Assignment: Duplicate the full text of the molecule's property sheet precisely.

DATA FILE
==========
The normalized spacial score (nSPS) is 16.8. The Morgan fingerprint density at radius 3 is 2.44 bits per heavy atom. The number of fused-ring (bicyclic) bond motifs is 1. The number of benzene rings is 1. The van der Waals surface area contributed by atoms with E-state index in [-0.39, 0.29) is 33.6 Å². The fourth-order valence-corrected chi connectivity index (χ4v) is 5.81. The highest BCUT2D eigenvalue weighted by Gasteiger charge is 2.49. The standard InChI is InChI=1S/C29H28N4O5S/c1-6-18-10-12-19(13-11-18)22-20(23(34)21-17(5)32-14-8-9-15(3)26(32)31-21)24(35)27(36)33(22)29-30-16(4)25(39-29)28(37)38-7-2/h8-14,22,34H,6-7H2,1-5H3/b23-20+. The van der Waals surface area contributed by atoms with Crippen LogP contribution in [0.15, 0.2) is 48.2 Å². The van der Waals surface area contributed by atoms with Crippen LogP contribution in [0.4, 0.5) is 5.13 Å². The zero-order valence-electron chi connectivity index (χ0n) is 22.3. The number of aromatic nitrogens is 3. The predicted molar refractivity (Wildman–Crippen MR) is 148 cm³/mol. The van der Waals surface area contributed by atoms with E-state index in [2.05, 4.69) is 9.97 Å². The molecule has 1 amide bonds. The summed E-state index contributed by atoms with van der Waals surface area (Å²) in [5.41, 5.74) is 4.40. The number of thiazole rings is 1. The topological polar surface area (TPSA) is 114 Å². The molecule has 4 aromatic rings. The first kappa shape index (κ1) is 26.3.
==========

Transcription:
The normalized spacial score (nSPS) is 16.8. The Morgan fingerprint density at radius 3 is 2.44 bits per heavy atom. The number of fused-ring (bicyclic) bond motifs is 1. The number of benzene rings is 1. The van der Waals surface area contributed by atoms with E-state index in [-0.39, 0.29) is 33.6 Å². The fourth-order valence-corrected chi connectivity index (χ4v) is 5.81. The highest BCUT2D eigenvalue weighted by Gasteiger charge is 2.49. The standard InChI is InChI=1S/C29H28N4O5S/c1-6-18-10-12-19(13-11-18)22-20(23(34)21-17(5)32-14-8-9-15(3)26(32)31-21)24(35)27(36)33(22)29-30-16(4)25(39-29)28(37)38-7-2/h8-14,22,34H,6-7H2,1-5H3/b23-20+. The van der Waals surface area contributed by atoms with Crippen LogP contribution in [0.15, 0.2) is 48.2 Å². The van der Waals surface area contributed by atoms with Crippen LogP contribution in [0.4, 0.5) is 5.13 Å². The zero-order valence-electron chi connectivity index (χ0n) is 22.3. The number of aromatic nitrogens is 3. The predicted molar refractivity (Wildman–Crippen MR) is 148 cm³/mol. The van der Waals surface area contributed by atoms with E-state index in [2.05, 4.69) is 9.97 Å². The molecule has 1 amide bonds. The summed E-state index contributed by atoms with van der Waals surface area (Å²) in [5.41, 5.74) is 4.40. The number of thiazole rings is 1. The topological polar surface area (TPSA) is 114 Å². The molecule has 4 aromatic rings. The first kappa shape index (κ1) is 26.3.